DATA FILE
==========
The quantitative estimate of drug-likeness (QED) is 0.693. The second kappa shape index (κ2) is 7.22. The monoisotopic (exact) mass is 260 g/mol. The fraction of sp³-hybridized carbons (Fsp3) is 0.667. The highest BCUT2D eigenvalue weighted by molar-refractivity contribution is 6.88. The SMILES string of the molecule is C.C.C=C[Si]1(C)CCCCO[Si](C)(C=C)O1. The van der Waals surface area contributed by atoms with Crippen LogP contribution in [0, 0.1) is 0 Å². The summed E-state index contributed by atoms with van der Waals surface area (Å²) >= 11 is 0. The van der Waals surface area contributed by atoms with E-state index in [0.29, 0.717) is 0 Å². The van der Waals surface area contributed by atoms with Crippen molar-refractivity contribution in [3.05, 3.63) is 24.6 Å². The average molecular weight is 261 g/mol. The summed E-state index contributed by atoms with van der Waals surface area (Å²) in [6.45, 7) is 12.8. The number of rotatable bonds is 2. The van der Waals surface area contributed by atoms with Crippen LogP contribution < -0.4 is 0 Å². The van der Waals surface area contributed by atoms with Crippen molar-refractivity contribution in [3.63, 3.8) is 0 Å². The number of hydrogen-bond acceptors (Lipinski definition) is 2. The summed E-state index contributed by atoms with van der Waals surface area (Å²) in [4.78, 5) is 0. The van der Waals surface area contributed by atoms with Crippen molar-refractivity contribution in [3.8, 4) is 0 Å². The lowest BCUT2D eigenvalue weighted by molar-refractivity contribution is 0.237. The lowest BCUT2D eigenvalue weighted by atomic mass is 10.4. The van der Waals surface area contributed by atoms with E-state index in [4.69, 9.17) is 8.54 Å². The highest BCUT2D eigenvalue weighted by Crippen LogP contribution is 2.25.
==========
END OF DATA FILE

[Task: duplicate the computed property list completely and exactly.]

The quantitative estimate of drug-likeness (QED) is 0.693. The second kappa shape index (κ2) is 7.22. The monoisotopic (exact) mass is 260 g/mol. The fraction of sp³-hybridized carbons (Fsp3) is 0.667. The highest BCUT2D eigenvalue weighted by molar-refractivity contribution is 6.88. The SMILES string of the molecule is C.C.C=C[Si]1(C)CCCCO[Si](C)(C=C)O1. The van der Waals surface area contributed by atoms with Crippen LogP contribution in [0, 0.1) is 0 Å². The summed E-state index contributed by atoms with van der Waals surface area (Å²) >= 11 is 0. The van der Waals surface area contributed by atoms with E-state index in [0.29, 0.717) is 0 Å². The van der Waals surface area contributed by atoms with Crippen molar-refractivity contribution in [3.05, 3.63) is 24.6 Å². The average molecular weight is 261 g/mol. The summed E-state index contributed by atoms with van der Waals surface area (Å²) in [6.45, 7) is 12.8. The number of rotatable bonds is 2. The van der Waals surface area contributed by atoms with Crippen LogP contribution < -0.4 is 0 Å². The van der Waals surface area contributed by atoms with Crippen molar-refractivity contribution in [3.63, 3.8) is 0 Å². The number of hydrogen-bond acceptors (Lipinski definition) is 2. The summed E-state index contributed by atoms with van der Waals surface area (Å²) in [4.78, 5) is 0. The van der Waals surface area contributed by atoms with Crippen molar-refractivity contribution in [3.8, 4) is 0 Å². The lowest BCUT2D eigenvalue weighted by molar-refractivity contribution is 0.237. The lowest BCUT2D eigenvalue weighted by atomic mass is 10.4. The van der Waals surface area contributed by atoms with E-state index in [4.69, 9.17) is 8.54 Å². The highest BCUT2D eigenvalue weighted by Crippen LogP contribution is 2.25.